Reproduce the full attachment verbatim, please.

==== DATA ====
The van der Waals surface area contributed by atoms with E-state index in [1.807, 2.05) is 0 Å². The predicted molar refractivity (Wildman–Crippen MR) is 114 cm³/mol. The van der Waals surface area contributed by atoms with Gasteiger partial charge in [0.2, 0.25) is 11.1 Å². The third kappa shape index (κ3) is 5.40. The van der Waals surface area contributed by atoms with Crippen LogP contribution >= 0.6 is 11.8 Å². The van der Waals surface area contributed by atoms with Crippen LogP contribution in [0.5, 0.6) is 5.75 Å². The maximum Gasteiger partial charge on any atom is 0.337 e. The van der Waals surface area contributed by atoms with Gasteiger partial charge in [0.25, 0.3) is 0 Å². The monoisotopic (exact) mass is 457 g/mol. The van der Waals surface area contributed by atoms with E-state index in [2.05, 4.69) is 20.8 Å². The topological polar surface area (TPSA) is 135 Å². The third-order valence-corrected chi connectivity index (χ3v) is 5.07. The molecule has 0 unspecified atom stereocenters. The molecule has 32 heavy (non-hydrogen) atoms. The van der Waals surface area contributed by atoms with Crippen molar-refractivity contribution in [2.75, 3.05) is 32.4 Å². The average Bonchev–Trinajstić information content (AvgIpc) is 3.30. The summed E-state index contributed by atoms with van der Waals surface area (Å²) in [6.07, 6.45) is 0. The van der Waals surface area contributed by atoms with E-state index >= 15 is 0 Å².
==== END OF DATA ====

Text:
The van der Waals surface area contributed by atoms with E-state index in [1.807, 2.05) is 0 Å². The predicted molar refractivity (Wildman–Crippen MR) is 114 cm³/mol. The van der Waals surface area contributed by atoms with Gasteiger partial charge in [0.2, 0.25) is 11.1 Å². The third kappa shape index (κ3) is 5.40. The van der Waals surface area contributed by atoms with Crippen LogP contribution >= 0.6 is 11.8 Å². The van der Waals surface area contributed by atoms with Crippen LogP contribution in [0.5, 0.6) is 5.75 Å². The maximum Gasteiger partial charge on any atom is 0.337 e. The van der Waals surface area contributed by atoms with Gasteiger partial charge in [0.25, 0.3) is 0 Å². The monoisotopic (exact) mass is 457 g/mol. The van der Waals surface area contributed by atoms with E-state index in [2.05, 4.69) is 20.8 Å². The topological polar surface area (TPSA) is 135 Å². The third-order valence-corrected chi connectivity index (χ3v) is 5.07. The molecule has 0 unspecified atom stereocenters. The molecule has 32 heavy (non-hydrogen) atoms. The van der Waals surface area contributed by atoms with Crippen molar-refractivity contribution in [2.75, 3.05) is 32.4 Å². The average Bonchev–Trinajstić information content (AvgIpc) is 3.30. The summed E-state index contributed by atoms with van der Waals surface area (Å²) in [6.07, 6.45) is 0. The van der Waals surface area contributed by atoms with E-state index >= 15 is 0 Å².